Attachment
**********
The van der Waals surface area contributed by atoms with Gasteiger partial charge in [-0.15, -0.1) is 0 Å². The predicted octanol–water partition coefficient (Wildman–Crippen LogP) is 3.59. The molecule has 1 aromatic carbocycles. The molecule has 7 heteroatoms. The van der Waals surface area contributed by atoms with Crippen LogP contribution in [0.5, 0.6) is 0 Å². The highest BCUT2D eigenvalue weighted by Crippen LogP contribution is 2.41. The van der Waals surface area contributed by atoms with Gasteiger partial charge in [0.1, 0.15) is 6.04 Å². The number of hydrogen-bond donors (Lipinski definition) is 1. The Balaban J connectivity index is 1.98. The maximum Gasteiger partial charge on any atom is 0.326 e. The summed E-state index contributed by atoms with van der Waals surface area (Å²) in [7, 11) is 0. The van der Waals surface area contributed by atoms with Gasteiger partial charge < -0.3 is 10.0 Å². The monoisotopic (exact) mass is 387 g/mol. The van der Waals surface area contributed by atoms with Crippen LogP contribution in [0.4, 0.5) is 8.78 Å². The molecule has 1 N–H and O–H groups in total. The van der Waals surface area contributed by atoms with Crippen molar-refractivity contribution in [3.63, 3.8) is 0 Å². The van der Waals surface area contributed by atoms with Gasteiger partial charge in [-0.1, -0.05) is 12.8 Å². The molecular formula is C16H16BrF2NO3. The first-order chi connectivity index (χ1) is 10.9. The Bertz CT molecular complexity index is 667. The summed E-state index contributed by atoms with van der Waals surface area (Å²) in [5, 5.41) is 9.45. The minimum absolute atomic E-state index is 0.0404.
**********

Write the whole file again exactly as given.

The van der Waals surface area contributed by atoms with Gasteiger partial charge in [-0.15, -0.1) is 0 Å². The predicted octanol–water partition coefficient (Wildman–Crippen LogP) is 3.59. The molecule has 1 aromatic carbocycles. The molecule has 7 heteroatoms. The van der Waals surface area contributed by atoms with Crippen LogP contribution in [0.5, 0.6) is 0 Å². The highest BCUT2D eigenvalue weighted by Crippen LogP contribution is 2.41. The van der Waals surface area contributed by atoms with Gasteiger partial charge in [0.1, 0.15) is 6.04 Å². The number of hydrogen-bond donors (Lipinski definition) is 1. The Balaban J connectivity index is 1.98. The maximum Gasteiger partial charge on any atom is 0.326 e. The summed E-state index contributed by atoms with van der Waals surface area (Å²) in [7, 11) is 0. The van der Waals surface area contributed by atoms with Gasteiger partial charge < -0.3 is 10.0 Å². The monoisotopic (exact) mass is 387 g/mol. The van der Waals surface area contributed by atoms with Crippen LogP contribution in [0.4, 0.5) is 8.78 Å². The molecule has 1 N–H and O–H groups in total. The van der Waals surface area contributed by atoms with Crippen molar-refractivity contribution in [3.63, 3.8) is 0 Å². The van der Waals surface area contributed by atoms with Gasteiger partial charge in [-0.1, -0.05) is 12.8 Å². The molecular formula is C16H16BrF2NO3. The first-order chi connectivity index (χ1) is 10.9. The Bertz CT molecular complexity index is 667. The summed E-state index contributed by atoms with van der Waals surface area (Å²) in [5, 5.41) is 9.45. The minimum absolute atomic E-state index is 0.0404.